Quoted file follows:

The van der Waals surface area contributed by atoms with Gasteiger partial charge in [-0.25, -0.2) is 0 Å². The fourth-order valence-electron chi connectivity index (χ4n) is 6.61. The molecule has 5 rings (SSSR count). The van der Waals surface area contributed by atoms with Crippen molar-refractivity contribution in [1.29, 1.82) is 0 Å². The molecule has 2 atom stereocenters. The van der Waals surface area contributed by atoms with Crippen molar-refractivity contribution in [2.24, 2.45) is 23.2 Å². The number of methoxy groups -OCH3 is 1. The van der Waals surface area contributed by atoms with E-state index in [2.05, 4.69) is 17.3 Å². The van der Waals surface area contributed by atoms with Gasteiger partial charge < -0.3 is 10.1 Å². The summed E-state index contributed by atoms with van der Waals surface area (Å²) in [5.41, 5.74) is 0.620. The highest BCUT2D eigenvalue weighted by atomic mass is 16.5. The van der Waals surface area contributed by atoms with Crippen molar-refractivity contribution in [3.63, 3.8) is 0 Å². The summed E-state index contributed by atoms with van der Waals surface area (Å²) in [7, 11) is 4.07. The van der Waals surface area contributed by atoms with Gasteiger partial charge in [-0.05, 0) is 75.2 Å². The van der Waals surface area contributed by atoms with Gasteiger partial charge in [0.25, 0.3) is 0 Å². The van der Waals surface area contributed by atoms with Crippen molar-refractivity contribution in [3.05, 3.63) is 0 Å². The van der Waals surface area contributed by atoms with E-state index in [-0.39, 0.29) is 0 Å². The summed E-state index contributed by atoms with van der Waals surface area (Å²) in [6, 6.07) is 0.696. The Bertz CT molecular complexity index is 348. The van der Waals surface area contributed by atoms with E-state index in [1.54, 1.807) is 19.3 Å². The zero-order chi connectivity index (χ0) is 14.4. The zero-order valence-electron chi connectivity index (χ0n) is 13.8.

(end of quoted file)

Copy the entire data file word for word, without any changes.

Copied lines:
The van der Waals surface area contributed by atoms with Gasteiger partial charge in [-0.25, -0.2) is 0 Å². The fourth-order valence-electron chi connectivity index (χ4n) is 6.61. The molecule has 5 rings (SSSR count). The van der Waals surface area contributed by atoms with Crippen molar-refractivity contribution in [1.29, 1.82) is 0 Å². The molecule has 2 atom stereocenters. The van der Waals surface area contributed by atoms with Crippen molar-refractivity contribution in [2.24, 2.45) is 23.2 Å². The number of methoxy groups -OCH3 is 1. The van der Waals surface area contributed by atoms with E-state index in [2.05, 4.69) is 17.3 Å². The van der Waals surface area contributed by atoms with Gasteiger partial charge < -0.3 is 10.1 Å². The summed E-state index contributed by atoms with van der Waals surface area (Å²) in [5.41, 5.74) is 0.620. The highest BCUT2D eigenvalue weighted by atomic mass is 16.5. The van der Waals surface area contributed by atoms with Crippen molar-refractivity contribution in [3.63, 3.8) is 0 Å². The summed E-state index contributed by atoms with van der Waals surface area (Å²) in [7, 11) is 4.07. The van der Waals surface area contributed by atoms with Gasteiger partial charge in [-0.05, 0) is 75.2 Å². The van der Waals surface area contributed by atoms with Gasteiger partial charge in [0.25, 0.3) is 0 Å². The van der Waals surface area contributed by atoms with Crippen molar-refractivity contribution in [3.05, 3.63) is 0 Å². The van der Waals surface area contributed by atoms with E-state index in [-0.39, 0.29) is 0 Å². The summed E-state index contributed by atoms with van der Waals surface area (Å²) in [6, 6.07) is 0.696. The Bertz CT molecular complexity index is 348. The van der Waals surface area contributed by atoms with E-state index in [1.54, 1.807) is 19.3 Å². The zero-order chi connectivity index (χ0) is 14.4. The zero-order valence-electron chi connectivity index (χ0n) is 13.8.